Learners will use real-world strategies, tools, and techniques to resolve various patient safety and quality issues based on authentic scenarios that occur in medical and clinical settings. They will also be required to leverage cross-disciplinary concepts to successfully address patient safety concerns.
Patient Safety Specialization
Become a Leader in Patient Safety. Master the strategies and tools to implement effective patient safety and quality initiatives.
About This Specialization
Preventable patient harms, including medical errors and healthcare-associated complications, are a global public health threat. Moreover, patients frequently do not receive treatments and interventions known to improve their outcomes. These shortcomings typically result not from individual clinicians’ mistakes, but from systemic problems -- communication breakdowns, poor teamwork, and poorly designed care processes, to name a few. The Patient Safety & Quality Leadership Specialization covers the concepts and methodologies used in process improvement within healthcare. Successful participants will develop a system’s view of safety and quality challenges and will learn strategies for improving culture, enhancing teamwork, managing change and measuring success. They will also lead all aspects of a patient safety and/or quality improvement project, applying the methods described over the seven courses in the specialization.
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Designed to help you practice and apply the skills you learn.
Highlight your new skills on your resume or LinkedIn.
- Beginner Specialization.
- No prior experience required.
Patient Safety and Quality Improvement: Developing a Systems View (Patient Safety I)Current session: Feb 19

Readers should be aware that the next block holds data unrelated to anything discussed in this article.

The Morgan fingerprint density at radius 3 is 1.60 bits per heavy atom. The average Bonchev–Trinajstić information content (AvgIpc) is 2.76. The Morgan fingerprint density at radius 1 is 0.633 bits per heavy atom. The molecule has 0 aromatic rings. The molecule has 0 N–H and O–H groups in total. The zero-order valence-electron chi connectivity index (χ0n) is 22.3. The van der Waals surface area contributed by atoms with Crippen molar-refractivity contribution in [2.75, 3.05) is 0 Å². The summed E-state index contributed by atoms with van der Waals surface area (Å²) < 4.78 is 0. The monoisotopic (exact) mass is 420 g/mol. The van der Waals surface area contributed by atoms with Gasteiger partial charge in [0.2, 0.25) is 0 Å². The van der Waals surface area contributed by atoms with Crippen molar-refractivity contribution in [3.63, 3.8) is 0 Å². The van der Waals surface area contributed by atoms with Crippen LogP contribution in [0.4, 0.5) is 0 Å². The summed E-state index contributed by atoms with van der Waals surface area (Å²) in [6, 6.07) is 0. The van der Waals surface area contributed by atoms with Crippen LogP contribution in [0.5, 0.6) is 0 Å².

About the CourseIn this course, you will be able develop a systems view for patient safety and quality improvement in healthcare. By then end of this course, you will be able to: 1) Describe a minimum of four key events in the history of patient safety and
Setting the Stage for Success: An Eye on Safety Culture and Teamwork (Patient Safety II)Current session: Feb 19
About the CourseSafety culture is a facet of organizational culture that captures attitudes, beliefs, perceptions, and values about safety. A culture of safety is essential in high reliability organizations and is a critical mechanism for the delivery of
Planning a Patient Safety or Quality Improvement Project (Patient Safety III)Current session: Feb 19
About the CourseThis course provides students with a set of tools and methodologies to plan and initiate a Problem Solving or Quality Improvement project. The first module presents methods for selecting, scoping and structuring a project before it is even initiated.
Designing for Sustainment: Keeping Improvement Work on Track (Patient Safety IV)Starts March 5th, 2018